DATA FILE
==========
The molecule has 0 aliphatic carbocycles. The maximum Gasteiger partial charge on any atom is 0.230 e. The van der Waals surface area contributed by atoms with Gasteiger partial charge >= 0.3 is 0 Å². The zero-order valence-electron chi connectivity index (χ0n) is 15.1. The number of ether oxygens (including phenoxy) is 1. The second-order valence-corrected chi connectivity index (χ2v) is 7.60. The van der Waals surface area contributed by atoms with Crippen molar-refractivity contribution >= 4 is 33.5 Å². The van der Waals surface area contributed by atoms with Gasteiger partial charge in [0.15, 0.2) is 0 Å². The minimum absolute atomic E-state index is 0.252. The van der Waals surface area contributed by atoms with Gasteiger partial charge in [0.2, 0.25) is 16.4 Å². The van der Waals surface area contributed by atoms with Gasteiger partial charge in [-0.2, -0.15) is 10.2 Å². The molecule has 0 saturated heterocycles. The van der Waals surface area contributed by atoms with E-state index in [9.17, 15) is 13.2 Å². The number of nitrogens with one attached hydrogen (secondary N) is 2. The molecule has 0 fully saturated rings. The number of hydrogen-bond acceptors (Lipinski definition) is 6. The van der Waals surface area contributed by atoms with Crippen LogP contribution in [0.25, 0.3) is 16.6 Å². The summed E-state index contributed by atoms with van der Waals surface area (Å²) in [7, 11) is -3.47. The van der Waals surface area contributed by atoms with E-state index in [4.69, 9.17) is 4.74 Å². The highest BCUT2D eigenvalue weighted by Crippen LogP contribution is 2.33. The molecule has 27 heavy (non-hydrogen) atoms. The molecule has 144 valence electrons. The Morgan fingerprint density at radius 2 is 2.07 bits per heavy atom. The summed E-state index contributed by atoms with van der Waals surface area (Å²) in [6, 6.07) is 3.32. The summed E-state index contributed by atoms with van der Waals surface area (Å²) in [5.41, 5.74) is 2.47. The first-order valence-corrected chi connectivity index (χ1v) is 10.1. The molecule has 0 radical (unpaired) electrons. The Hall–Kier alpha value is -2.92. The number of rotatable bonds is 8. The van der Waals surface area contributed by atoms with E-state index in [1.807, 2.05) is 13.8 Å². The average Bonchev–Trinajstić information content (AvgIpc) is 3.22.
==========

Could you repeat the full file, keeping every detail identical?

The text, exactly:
The molecule has 0 aliphatic carbocycles. The maximum Gasteiger partial charge on any atom is 0.230 e. The van der Waals surface area contributed by atoms with Gasteiger partial charge >= 0.3 is 0 Å². The zero-order valence-electron chi connectivity index (χ0n) is 15.1. The number of ether oxygens (including phenoxy) is 1. The second-order valence-corrected chi connectivity index (χ2v) is 7.60. The van der Waals surface area contributed by atoms with Crippen molar-refractivity contribution >= 4 is 33.5 Å². The van der Waals surface area contributed by atoms with Gasteiger partial charge in [0.15, 0.2) is 0 Å². The minimum absolute atomic E-state index is 0.252. The van der Waals surface area contributed by atoms with Gasteiger partial charge in [0.2, 0.25) is 16.4 Å². The van der Waals surface area contributed by atoms with Gasteiger partial charge in [-0.2, -0.15) is 10.2 Å². The molecule has 0 saturated heterocycles. The van der Waals surface area contributed by atoms with E-state index in [9.17, 15) is 13.2 Å². The number of nitrogens with one attached hydrogen (secondary N) is 2. The molecule has 0 fully saturated rings. The number of hydrogen-bond acceptors (Lipinski definition) is 6. The van der Waals surface area contributed by atoms with Crippen LogP contribution in [0.25, 0.3) is 16.6 Å². The summed E-state index contributed by atoms with van der Waals surface area (Å²) in [7, 11) is -3.47. The van der Waals surface area contributed by atoms with E-state index in [4.69, 9.17) is 4.74 Å². The highest BCUT2D eigenvalue weighted by Crippen LogP contribution is 2.33. The molecule has 27 heavy (non-hydrogen) atoms. The molecule has 144 valence electrons. The Morgan fingerprint density at radius 2 is 2.07 bits per heavy atom. The summed E-state index contributed by atoms with van der Waals surface area (Å²) in [6, 6.07) is 3.32. The summed E-state index contributed by atoms with van der Waals surface area (Å²) in [5.41, 5.74) is 2.47. The first-order valence-corrected chi connectivity index (χ1v) is 10.1. The molecule has 0 radical (unpaired) electrons. The Hall–Kier alpha value is -2.92. The number of rotatable bonds is 8. The van der Waals surface area contributed by atoms with E-state index in [1.807, 2.05) is 13.8 Å². The average Bonchev–Trinajstić information content (AvgIpc) is 3.22.